Review: Notes on a Scandal
5 / 5 Stars
I reserve the rarely-employed five-star rating for masterpieces and feel the need to take it out of its dusty case now in honor of Philip Glass\' Notes on a Scandal. The word "rich" is rarely used in conjunction with the name "Philip Glass": indeed, as a practitioner of minimalism, Glass could be said to subscribe to a certain voluntary simplicity, which is quite the opposite from richness. However, Notes on a Scandal is rich. It attains this by using momentary minimalism instead of an omnipresence of repetition. Scores like The Hours and Koyaanisqatsi were built on constant reiterations; Notes on a Scandal instead has many themes and motifs restated but under different guises and in varying combinations, which keeps the material fresh. Glass manages to twist his usual style into quite a unique voice that sounds almost as if Bernard Herrmann and Carter Burwell had been assigned Glass\' style and had integrated it to theirs. It is a masterful culmination of the composer\'s incorporation of the concert hall techniques to the big screen and possibly works better as a film score than most of his past soundtracks. It is an evocative, dynamically interesting, nuanced, and quite simply refreshing score.
The album opens with "First Day of School", "The History", and "Invitation", which all make exclusive use of the woodwinds, strings, and harp. They are restrained cues with dark undercurrents and Glass\' usual style is recognizable if only more expensive and generous than usual. The main theme begins "First Day of School" on the cello before being passed on to the oboe. It goes up three notes before starting again, and again, finally reaching arpeggiac completion and ending on two descending notes, which become a hook that Glass utilizes again and again in his score. Even when woodwinds are used to represent innocence, low strings create a permeating feeling of dread. I admit to not being a huge fan of the woodwinds, but Glass uses them perfectly here as the main voice of the score and they wonderfully play off the rhythmic string section. The greatest combination of the two comes at the halfway point of "Invitation" where Glass extrapolates his dynamic theme for Dracula into a dramatic and exalting progression, soon joined for the first time by the French horn.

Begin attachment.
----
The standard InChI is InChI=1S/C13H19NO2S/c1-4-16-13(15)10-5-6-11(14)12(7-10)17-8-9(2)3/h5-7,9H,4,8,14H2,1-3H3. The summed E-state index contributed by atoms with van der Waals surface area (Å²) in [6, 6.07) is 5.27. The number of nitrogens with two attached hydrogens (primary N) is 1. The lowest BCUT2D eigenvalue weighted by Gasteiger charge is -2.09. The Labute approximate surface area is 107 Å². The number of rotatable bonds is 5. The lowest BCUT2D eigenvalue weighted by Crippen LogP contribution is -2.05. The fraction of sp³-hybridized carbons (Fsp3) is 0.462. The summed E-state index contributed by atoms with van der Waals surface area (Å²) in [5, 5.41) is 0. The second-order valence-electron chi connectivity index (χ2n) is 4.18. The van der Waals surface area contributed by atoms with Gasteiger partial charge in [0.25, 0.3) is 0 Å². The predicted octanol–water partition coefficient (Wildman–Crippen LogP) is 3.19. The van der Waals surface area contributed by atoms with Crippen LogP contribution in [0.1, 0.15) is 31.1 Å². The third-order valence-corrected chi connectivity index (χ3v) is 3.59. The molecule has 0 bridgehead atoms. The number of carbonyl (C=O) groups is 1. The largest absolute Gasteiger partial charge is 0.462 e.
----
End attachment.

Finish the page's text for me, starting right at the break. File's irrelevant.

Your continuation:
"Discovery" is probably the most Herrmannesque of the lot, carrying impressions of Psycho and reprising the two-note end motif for flutes and celeste over menacing contrabasses. The motif is then taken up by the bassoon and English horn and is reiterated in such a sequence as to remind one of an inverted Jaws motif. This miniature theme is joined by a recurring 1-3-1-2 ostinato which likewise ends up permeating the score under various guises. "Someone Has to Die" uses this pairing again, where the wicked flutes reprise the motif over the 1-3-1-2 ostinato for contrabasses. The strings then entwine in a cacophony which is sealed by piano and bass drum bursts. The drum joins the orchestra in track 13, intensifying before the piano and the entire string ensemble join in a mad pursuit, and continues to become more and more ubiquitous in the score, climaxing in a rhythmic percussive attack in "Betrayal", one of the highlights of the album. This bass drum figure is more Goldenthalesque than Glassian and it introduces the return of the variation on the Dracula theme before a spectacular muster of the orchestra is realized based on the two-note end motif.
The following track, "It\'s Your Choice", ushers in a dramatic rising line in dotted quarters over a 6/4 rhythm that is reprised in the very last track. It is a line that has the effect of producing a quadruple rhythm to the melody over a triple meter accompaniment. The melody is given respite by an alternating string figure before returning and being punctuated by a bass drum hit. It is preceded in "I Knew Her", the last track, by a dance variation on the main theme. The dramatic rising line is then fleshed out by the flutes in what turns out to be an immensely satisfying climax, comparable to the end of The Usual Suspects, at once elating and dramatic.
Philip Glass may very well have composed a film score masterpiece by toning down the cyclic arpeggia and diversifying his material. Notes on a Scandal is a malicious score, much richer than Glass\' usual minimalism yet still respectful of these idioms. It is powerful, wicked, and masterfully orchestrated and nuanced. It has also quickly become one of my favorite scores and is a joy to revisit. A tip of the hat to the Academy for nominating what is undeniably one of the best productions of Philip Glass\' career.